The Netanyahu Prophesy

DO THE PRIME MINISTER’S WORDS
PORTEND A GRIM FUTURE?

I once had a neighbor who was an Ethiopian princess.

Belonging to the Makonnen royal family, she was a relative of the late Haile Selassie, emperor of Ethiopia from 1930 to 1974. She had studied at Hillsdale College, met and married an American, and settled in Michigan. Her kids used to play in our yard sometimes.

NetanyahuThat former neighbor — or more properly, her illustrious ancestor — came to mind while I was watching Israeli Prime Minister Benjamin Netanyahu address Congress Tuesday. I couldn’t help thinking of how Haile Selassie had passionately addressed the League of Nations in 1936 to condemn fascist Italian aggression against Ethiopia.

The emperor had specific charges about horrors being unleashed upon his people, in particular Italy’s use of chemical weapons. Begging for international assistance, he declared to the ambassadors assembled in Geneva…

“God and history will remember your judgment.”

History remembers that the League of Nations did nothing. But Haile Selassie’s speech, a cri de coeur in the truest sense, is now recalled as prophetic. It was, in essence, a warning to the world of greater horrors yet to come.

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R.I.P., Leonard Nimoy

MEMORIES OF A FEW HOURS SPENT
WITH A FRIENDLY AND SHY MAN

During the three years of its run, “Stark Trek” was a not-to-miss highlight of my Friday night TV-viewing schedule.

I’m talkin’ the real “Star Trek” — no holodeck, no friendly Klingons — the classic, original “Star Trek”: Captain Kirk, tacky sets, hokey alien monsters and all.

Nimoy as SpockNow my wife and I catch old episodes Saturday nights on MeTV.

This week’s is especially poignant, since Leonard Nimoy, the immortal Mr. Spock, passed away Friday morning at age 83.

He’s the third of the Enterprise’s key officers to die. DeForrest Kelley (Ship’s Surgeon Dr. Leonard McCoy) departed in 1999, and James Doohan (Chief Engineer Montgomery “Scotty” Scott) in 2005.

It was Nimoy’s post-“Star Trek” directorial work that brought me into contact with him. As I noted in my post of August 10, 2014, he participated in a conference on moral values in popular entertainment which I’d helped to organize at Hillsdale College. I picked him up at Detroit Metro Airport and drove him the nearly 100 miles to campus.

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Blindsided by Charity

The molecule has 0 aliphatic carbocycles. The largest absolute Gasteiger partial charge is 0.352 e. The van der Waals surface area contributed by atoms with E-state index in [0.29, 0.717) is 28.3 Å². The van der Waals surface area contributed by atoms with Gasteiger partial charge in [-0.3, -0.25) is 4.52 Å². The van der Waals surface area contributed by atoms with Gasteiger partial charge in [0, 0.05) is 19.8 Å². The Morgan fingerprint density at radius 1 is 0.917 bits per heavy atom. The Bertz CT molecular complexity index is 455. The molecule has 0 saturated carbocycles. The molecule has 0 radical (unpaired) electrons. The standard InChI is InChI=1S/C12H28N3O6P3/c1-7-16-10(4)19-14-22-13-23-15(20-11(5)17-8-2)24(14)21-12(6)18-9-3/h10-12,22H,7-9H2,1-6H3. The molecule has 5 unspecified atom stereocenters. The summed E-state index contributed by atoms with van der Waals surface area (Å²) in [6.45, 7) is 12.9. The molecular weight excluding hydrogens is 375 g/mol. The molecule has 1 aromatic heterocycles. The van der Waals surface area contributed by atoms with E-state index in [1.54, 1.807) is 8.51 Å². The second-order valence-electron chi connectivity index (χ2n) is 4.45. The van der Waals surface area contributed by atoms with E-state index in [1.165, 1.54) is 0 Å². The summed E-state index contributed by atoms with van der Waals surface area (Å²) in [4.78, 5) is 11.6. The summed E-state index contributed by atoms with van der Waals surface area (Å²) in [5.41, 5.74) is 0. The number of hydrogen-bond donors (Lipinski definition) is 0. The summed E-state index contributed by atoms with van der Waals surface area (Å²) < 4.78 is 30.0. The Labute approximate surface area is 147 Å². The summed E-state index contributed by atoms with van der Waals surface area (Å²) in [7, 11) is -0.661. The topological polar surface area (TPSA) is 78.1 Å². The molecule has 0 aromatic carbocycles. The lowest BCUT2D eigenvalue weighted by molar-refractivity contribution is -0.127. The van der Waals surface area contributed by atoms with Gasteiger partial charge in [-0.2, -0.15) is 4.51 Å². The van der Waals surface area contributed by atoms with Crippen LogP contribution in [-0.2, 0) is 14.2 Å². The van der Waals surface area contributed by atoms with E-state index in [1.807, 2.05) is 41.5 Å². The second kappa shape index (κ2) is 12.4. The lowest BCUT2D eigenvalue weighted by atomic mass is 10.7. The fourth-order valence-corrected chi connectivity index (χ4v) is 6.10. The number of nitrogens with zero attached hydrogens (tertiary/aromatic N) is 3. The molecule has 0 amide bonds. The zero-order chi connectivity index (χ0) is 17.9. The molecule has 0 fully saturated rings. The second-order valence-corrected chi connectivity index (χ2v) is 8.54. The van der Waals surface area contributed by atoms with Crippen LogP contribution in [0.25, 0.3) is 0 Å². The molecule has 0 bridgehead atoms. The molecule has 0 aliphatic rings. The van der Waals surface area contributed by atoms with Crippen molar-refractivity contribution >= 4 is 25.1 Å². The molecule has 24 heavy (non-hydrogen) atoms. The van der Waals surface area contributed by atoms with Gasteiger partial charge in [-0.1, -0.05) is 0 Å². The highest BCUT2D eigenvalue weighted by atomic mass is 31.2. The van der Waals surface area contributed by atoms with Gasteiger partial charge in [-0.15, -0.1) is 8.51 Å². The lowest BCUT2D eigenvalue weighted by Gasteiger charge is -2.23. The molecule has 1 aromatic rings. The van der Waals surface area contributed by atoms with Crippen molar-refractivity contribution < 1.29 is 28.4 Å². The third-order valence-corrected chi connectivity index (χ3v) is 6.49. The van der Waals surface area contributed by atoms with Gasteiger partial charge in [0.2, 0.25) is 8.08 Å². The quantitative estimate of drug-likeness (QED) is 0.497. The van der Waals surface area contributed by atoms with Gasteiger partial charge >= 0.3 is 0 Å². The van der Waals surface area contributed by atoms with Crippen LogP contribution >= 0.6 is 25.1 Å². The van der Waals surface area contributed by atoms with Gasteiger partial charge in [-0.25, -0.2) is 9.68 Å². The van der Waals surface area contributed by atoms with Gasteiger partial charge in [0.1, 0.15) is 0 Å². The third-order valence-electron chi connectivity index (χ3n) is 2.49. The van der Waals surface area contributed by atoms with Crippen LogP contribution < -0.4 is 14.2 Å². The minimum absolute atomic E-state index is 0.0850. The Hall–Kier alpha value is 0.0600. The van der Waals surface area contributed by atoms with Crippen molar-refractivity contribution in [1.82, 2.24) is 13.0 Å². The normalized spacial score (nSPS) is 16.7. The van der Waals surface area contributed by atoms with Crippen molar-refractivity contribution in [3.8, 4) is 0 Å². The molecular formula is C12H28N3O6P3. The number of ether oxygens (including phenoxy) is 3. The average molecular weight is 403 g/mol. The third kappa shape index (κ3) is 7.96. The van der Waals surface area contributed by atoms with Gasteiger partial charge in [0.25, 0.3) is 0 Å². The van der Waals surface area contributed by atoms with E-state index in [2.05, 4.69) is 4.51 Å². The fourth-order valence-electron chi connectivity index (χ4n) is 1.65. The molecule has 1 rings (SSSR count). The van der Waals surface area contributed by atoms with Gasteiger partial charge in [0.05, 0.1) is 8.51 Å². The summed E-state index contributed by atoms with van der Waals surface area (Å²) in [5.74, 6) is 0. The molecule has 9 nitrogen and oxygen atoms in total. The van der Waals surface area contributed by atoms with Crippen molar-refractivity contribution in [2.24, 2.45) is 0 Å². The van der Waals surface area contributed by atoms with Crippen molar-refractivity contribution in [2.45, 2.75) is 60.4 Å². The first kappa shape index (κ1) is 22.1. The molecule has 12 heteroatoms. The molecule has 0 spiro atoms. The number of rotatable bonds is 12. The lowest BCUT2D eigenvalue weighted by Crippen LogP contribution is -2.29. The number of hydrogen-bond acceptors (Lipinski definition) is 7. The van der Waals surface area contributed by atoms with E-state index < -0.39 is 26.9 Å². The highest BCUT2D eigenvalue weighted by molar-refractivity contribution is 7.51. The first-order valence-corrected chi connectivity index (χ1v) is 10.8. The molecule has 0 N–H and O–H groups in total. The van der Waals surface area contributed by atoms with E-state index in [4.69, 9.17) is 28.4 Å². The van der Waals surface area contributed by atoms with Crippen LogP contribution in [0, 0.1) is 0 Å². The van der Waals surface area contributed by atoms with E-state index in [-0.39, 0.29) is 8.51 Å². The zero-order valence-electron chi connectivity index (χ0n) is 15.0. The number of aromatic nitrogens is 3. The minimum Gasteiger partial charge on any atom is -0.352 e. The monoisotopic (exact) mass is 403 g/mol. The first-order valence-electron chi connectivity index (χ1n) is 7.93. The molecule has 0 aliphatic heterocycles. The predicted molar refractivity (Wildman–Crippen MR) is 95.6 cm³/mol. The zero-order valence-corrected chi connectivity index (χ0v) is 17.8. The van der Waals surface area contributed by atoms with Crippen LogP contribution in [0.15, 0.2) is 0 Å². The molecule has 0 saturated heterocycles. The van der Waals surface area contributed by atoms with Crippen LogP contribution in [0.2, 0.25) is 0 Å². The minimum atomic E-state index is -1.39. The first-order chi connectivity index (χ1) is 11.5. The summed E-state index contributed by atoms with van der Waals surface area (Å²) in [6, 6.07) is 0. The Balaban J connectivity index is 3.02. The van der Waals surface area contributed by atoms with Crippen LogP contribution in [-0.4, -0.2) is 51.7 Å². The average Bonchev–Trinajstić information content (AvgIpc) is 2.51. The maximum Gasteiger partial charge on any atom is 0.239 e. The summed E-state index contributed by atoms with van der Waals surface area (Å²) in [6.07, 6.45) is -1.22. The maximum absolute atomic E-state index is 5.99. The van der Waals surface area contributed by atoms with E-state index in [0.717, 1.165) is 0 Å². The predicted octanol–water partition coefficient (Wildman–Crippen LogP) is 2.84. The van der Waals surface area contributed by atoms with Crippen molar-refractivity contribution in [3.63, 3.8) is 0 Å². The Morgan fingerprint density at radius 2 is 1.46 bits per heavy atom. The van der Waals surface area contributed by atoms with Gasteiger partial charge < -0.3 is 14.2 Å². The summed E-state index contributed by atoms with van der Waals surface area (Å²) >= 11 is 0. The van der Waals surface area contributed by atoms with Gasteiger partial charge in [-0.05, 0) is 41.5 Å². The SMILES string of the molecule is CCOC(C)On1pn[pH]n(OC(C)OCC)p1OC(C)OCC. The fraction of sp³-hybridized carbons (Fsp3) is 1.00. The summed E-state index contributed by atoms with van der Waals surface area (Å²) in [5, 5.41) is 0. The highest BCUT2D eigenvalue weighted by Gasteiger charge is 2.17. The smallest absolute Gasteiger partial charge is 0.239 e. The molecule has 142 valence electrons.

SIMPLE GOODNESS IS OFTEN
AN AFFRONT TO IDEOLOGUES

My daughter and her husband — being of the wired, high-tech generation — have taken to downloading movies, documentaries, and TV series from Netflix.

This technical advance benefits my wife and myself. We long ago dropped cable TV; and slow web speed in our rural community makes video streaming agony.

Blind Side PosterThus, the kids gain shelf space, and the DVD collection at our house expands.

The latest batch of disks, acquired during our Christmas visit, includes a film titled, “The Blind Side.” It tells the story of an under-achieving but athletically gifted black teenager who is saved from a dead-end life in the Memphis, Tennessee “projects” through the combined efforts of a local Christian academy’s white coach (who knows football bulk when he sees it) and a rich white couple who welcome the youth into their home, eventually adopting him.

The 2009 film, which we had never seen before, was inspired by the real-life experience of Michael Oher, offensive tackle for the NFL’s Tennessee Titans. Oher is portrayed by actor Quinton Aaron.

Sandra Bullock won an Oscar for her role as Leigh Anne Tuohy, the tough-as-nails/heart-of-gold mother who perceives the intelligence, talent and spirit which Oher’s intimidating physical presence and introverted nature conceal from most people. Her part veers close to a “Steel Magnolias” cliché of the strong-willed, all-knowing, “momma grizzly” Southern woman. It’s kept on track by Bullock’s engaging screen presence. She’s good at portraying confident, personable women.

The movie was a box office success and received a Best Picture nomination. A little poking around on the web reveals that it also stirred controversy.

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In the Name of… Who?

NOBODY GETS TO RIDE THEIR HIGH HORSE
WHEN RELIGION-RELATED VIOLENCE OCCURS

Irony abounds in the juxtaposition of two recent events.

CoexistFirst is President Obama’s remark at the recent National Prayer Breakfast in which he demonstrated how a statement can be true and yet profoundly misleading…

“Unless we get on our high horse and think [extreme violence] is unique to some other place, remember that during the Crusades and the Inquisition, people committed terrible deeds in the name of Christ.”

Second is the murder of three Muslim students at the University of North Carolina by a 46-year-old man named Craig Stephen Hicks who (according to the UK’s Independent)…

“described himself as an atheist on Facebook and posted regular images and text condemning all religions.”

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